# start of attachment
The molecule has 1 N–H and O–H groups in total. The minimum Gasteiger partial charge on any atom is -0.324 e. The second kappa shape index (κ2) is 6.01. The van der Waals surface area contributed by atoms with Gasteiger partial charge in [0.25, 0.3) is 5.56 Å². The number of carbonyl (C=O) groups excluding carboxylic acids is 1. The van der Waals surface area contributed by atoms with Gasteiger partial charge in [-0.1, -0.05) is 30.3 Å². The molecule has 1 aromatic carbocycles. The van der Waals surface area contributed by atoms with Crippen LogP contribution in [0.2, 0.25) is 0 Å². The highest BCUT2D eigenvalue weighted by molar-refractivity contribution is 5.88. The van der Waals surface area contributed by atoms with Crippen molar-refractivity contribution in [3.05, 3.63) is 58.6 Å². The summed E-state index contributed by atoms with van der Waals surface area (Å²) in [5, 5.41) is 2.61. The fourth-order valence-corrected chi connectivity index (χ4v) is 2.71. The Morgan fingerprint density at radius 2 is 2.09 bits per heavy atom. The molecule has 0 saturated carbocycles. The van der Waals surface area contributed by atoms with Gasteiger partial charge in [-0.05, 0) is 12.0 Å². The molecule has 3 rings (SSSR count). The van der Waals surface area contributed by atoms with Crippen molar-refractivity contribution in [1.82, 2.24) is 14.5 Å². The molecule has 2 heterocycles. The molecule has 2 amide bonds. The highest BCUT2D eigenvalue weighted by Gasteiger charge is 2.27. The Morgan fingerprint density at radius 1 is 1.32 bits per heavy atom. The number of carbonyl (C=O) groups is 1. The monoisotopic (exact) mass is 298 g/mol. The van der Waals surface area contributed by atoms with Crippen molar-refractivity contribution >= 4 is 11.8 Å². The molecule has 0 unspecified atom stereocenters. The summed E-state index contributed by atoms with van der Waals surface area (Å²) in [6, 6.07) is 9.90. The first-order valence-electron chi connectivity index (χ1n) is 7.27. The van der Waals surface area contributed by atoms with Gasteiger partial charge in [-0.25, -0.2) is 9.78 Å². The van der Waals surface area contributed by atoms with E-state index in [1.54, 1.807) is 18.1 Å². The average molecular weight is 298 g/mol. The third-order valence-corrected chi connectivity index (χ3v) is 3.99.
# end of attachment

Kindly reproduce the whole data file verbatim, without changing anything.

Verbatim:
The molecule has 1 N–H and O–H groups in total. The minimum Gasteiger partial charge on any atom is -0.324 e. The second kappa shape index (κ2) is 6.01. The van der Waals surface area contributed by atoms with Gasteiger partial charge in [0.25, 0.3) is 5.56 Å². The number of carbonyl (C=O) groups excluding carboxylic acids is 1. The van der Waals surface area contributed by atoms with Gasteiger partial charge in [-0.1, -0.05) is 30.3 Å². The molecule has 1 aromatic carbocycles. The van der Waals surface area contributed by atoms with Crippen LogP contribution in [0.2, 0.25) is 0 Å². The highest BCUT2D eigenvalue weighted by molar-refractivity contribution is 5.88. The van der Waals surface area contributed by atoms with Crippen molar-refractivity contribution in [3.05, 3.63) is 58.6 Å². The summed E-state index contributed by atoms with van der Waals surface area (Å²) in [5, 5.41) is 2.61. The fourth-order valence-corrected chi connectivity index (χ4v) is 2.71. The Morgan fingerprint density at radius 2 is 2.09 bits per heavy atom. The molecule has 0 saturated carbocycles. The van der Waals surface area contributed by atoms with Gasteiger partial charge in [-0.05, 0) is 12.0 Å². The molecule has 3 rings (SSSR count). The van der Waals surface area contributed by atoms with Crippen molar-refractivity contribution in [1.82, 2.24) is 14.5 Å². The molecule has 2 heterocycles. The molecule has 2 amide bonds. The highest BCUT2D eigenvalue weighted by Gasteiger charge is 2.27. The Morgan fingerprint density at radius 1 is 1.32 bits per heavy atom. The number of carbonyl (C=O) groups is 1. The monoisotopic (exact) mass is 298 g/mol. The van der Waals surface area contributed by atoms with Crippen molar-refractivity contribution >= 4 is 11.8 Å². The molecule has 0 unspecified atom stereocenters. The summed E-state index contributed by atoms with van der Waals surface area (Å²) in [6, 6.07) is 9.90. The first-order valence-electron chi connectivity index (χ1n) is 7.27. The van der Waals surface area contributed by atoms with Gasteiger partial charge in [-0.25, -0.2) is 9.78 Å². The van der Waals surface area contributed by atoms with E-state index in [1.54, 1.807) is 18.1 Å². The average molecular weight is 298 g/mol. The third-order valence-corrected chi connectivity index (χ3v) is 3.99.